Factors Affecting the Recurrence Rate of Basal Cell Carcinoma

Department of Dermatology, University of Copenhagen, Bispebjerg Hospital, Copenhagen, Denmark.
Acta Dermato Venereologica (Impact Factor: 3.03). 01/2007; 87(4):330-4. DOI: 10.2340/00015555-0236
Source: PubMed


The aim of this retrospective survey was to determine recurrence rates after treatment of basal cell carcinomas in a single academic dermatology department. A total of 1016 patients with 1593 histologically verified basal cell carcinomas (n=1212 primary and n=381 relapsing) were included. Tumour localization, T-stage and the method of treatment were significant predictors of the risk of recurrence (forward Cox regression, p <0.001). The relapse rate for primary basal cell carcinomas on the scalp was highest (odds ratio (OR)=2.8, 95% confidence interval (CI) 1.5-5.3). T2 and T3 tumours showed a 2- and 3-fold increased relapse rate, respectively, compared with T1 basal cell carcinomas. Radiotherapy and surgical excision had the lowest relapse rates, whereas curettage and photodynamic therapy resulted in 5-year relapse rates of up to 70%. Patients with chronic skin diseases had a 50% lower risk of relapse than healthy patients (OR=0.5, CI=0.3-0.8). Recurrent basal cell carcinomas had a higher relapse rate than primary lesions (OR=1.8, CI=1.4-2.2). Patients treated in a specialized skin cancer unit had a 6.4-fold (CI=2.4-17.4) higher cure rate compared with those treated by less experienced physicians. Thus, in an uncontrolled, real-life situation curettage or photodynamic therapy are associated with significantly higher relapse risk than excision and radiotherapy and therefore should not be used for high risk primary tumours or recurrent tumours. Treatment in the setting of a specialized skin cancer unit yields a much lower relapse rate.

Download full-text


Available from: Robert Gniadecki
  • Source
    [Show abstract] [Hide abstract]
    ABSTRACT: The aim of this study was to analyze the scope of pre-surgical high resolution ultrasound in basal cell carcinoma (BCC). BCC is the most common human cancer. According to recent large prospective studies incomplete excision of BCC is higher than expected. Pre-operative imaging may aid surgical planning by identifying the extent and location of a neoplasm, which can be interesting at zones with higher risk of recurrences such as the face. These are slow growing tumors but there are some aggressive types described that can involve deeper structures. Twenty-five patients were studied (10 F/15 M, 48-91 years old; mean age 69.5+/-11.5 years) with suspicious facial lesions < or =1.5 cm. Pre-surgical ultrasound with compact linear 15-7 MHz probe was performed. Ultrasound reported the morphology and thickness of the tumors. The results were correlated with the histology. Ultrasound identified 29 suspicious facial lesions that were removed with tumor-free borders at the first surgery and confirmed by histology. The main location was the nose. Two subclinical satellite lesions at the nasal zone were detected under ultrasound which led to a change in the surgery plan. The intraclass correlation coefficient (ICC) value was used to compare tumor thickness measurements between ultrasound and histology. ICC was considered as very good (0.9). Therefore, ultrasound can be useful to plan BCC surgery, it can recognize lesions, layers of involvement and vascularity patterns in a non-invasive way. It can show subclinical satellite lesions, even though the number of subclinical cases is small and require further investigations. It has a good thickness correlation with histology and may be used as a technique to monitor disease changes following non-invasive medical treatments in the future.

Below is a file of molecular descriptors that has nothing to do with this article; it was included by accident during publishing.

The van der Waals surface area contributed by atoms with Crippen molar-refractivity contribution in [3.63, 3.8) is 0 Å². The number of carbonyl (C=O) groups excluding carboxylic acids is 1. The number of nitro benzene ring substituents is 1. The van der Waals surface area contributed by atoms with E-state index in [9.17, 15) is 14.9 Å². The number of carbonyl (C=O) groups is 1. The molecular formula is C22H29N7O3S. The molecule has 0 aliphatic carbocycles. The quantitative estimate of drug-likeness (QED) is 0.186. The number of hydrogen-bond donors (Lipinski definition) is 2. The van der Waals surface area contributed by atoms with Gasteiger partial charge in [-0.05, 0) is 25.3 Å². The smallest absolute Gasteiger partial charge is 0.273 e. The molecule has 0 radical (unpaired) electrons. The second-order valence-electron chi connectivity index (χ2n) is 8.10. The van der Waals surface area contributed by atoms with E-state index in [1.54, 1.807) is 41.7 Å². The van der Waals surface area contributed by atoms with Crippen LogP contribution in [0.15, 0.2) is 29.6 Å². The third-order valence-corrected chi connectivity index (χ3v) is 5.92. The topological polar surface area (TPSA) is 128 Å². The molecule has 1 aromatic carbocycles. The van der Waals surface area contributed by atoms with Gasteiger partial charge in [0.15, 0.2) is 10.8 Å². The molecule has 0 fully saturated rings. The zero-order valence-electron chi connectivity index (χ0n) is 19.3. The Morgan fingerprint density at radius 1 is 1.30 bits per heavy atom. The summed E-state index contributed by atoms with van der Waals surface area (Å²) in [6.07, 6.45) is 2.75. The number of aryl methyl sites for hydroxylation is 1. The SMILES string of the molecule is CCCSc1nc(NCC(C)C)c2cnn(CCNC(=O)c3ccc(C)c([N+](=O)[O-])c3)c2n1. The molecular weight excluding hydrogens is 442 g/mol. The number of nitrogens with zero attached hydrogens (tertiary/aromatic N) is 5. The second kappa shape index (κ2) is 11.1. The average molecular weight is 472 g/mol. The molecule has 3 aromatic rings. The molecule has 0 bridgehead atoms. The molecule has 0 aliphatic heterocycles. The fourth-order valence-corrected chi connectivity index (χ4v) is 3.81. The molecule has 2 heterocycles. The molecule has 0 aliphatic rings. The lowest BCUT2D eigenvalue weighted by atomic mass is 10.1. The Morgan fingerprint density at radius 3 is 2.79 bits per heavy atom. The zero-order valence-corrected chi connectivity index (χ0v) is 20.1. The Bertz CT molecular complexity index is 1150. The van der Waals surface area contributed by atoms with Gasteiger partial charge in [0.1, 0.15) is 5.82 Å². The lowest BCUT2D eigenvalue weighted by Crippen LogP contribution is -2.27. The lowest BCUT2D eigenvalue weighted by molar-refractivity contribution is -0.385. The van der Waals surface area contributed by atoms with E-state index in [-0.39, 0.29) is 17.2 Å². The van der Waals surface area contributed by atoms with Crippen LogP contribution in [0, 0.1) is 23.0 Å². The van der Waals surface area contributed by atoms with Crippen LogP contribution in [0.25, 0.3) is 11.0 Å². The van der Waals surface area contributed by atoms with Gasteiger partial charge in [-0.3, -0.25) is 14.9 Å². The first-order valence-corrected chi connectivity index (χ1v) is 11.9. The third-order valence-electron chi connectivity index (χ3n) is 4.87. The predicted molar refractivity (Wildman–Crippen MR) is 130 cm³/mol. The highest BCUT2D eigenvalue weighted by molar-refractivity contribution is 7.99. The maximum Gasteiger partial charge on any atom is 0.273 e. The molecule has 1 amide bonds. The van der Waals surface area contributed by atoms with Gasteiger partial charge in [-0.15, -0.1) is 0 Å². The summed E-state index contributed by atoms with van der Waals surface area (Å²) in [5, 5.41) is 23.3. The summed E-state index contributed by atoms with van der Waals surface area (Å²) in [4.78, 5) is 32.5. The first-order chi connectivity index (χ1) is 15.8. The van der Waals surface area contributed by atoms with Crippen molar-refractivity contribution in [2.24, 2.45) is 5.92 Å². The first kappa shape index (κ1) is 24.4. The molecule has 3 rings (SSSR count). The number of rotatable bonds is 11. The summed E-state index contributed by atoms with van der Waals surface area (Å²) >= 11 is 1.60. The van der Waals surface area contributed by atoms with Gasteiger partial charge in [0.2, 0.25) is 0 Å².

Full-text · Article · Sep 2008 · Cancer Imaging

  • No preview · Article · Jan 2009 · Journal der Deutschen Dermatologischen Gesellschaft
  • [Show abstract] [Hide abstract]
    ABSTRACT: This retrospective study was carried out to assess the clinical outcome of stage I (ie, T1 N0 M0) head and neck basal cell carcinoma (HNBCC) and verify the impact of some clinical parameters on prognosis. The cases of 220 patients with stage I (ie, T1 N0 M0) histologically proven HNBCC were analyzed.The global disease-specific survival rate at 36 months was 100%, irrespective of the type of surgery, and thus, it was demonstrated that radical tumor resection is a viable procedure for stage I HNBCC. However, 11 (5%) of 220 cases had a recurrence. A second procedure was performed in 10 (90.9%) of 11 cases. In 3 of the 10 patients operated on twice (30%), a second recurrence was detected. Thus, a second surgical procedure on a recurring tumor is possible, but the multimodality treatment regimen should be considered for recurring tumors.
    No preview · Article · Feb 2009 · The Journal of craniofacial surgery
Show more